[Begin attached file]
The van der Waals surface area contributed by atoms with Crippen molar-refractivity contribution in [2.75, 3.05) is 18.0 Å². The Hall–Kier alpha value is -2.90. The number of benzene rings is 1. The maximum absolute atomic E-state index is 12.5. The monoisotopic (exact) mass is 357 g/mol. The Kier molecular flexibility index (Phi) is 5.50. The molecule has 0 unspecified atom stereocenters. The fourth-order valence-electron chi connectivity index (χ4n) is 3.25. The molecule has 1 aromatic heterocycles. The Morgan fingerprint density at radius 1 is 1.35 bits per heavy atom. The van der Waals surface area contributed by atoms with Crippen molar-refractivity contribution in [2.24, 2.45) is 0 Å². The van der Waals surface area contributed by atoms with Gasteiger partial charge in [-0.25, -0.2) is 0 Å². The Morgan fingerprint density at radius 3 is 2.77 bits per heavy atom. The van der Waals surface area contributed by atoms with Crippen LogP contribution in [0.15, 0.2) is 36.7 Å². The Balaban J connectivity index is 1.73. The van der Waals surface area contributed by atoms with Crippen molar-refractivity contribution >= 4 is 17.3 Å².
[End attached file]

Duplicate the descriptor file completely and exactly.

The van der Waals surface area contributed by atoms with Crippen molar-refractivity contribution in [2.75, 3.05) is 18.0 Å². The Hall–Kier alpha value is -2.90. The number of benzene rings is 1. The maximum absolute atomic E-state index is 12.5. The monoisotopic (exact) mass is 357 g/mol. The Kier molecular flexibility index (Phi) is 5.50. The molecule has 0 unspecified atom stereocenters. The fourth-order valence-electron chi connectivity index (χ4n) is 3.25. The molecule has 1 aromatic heterocycles. The Morgan fingerprint density at radius 1 is 1.35 bits per heavy atom. The van der Waals surface area contributed by atoms with Crippen molar-refractivity contribution in [2.24, 2.45) is 0 Å². The van der Waals surface area contributed by atoms with Gasteiger partial charge in [-0.25, -0.2) is 0 Å². The Morgan fingerprint density at radius 3 is 2.77 bits per heavy atom. The van der Waals surface area contributed by atoms with Crippen LogP contribution in [0.15, 0.2) is 36.7 Å². The Balaban J connectivity index is 1.73. The van der Waals surface area contributed by atoms with Crippen molar-refractivity contribution >= 4 is 17.3 Å².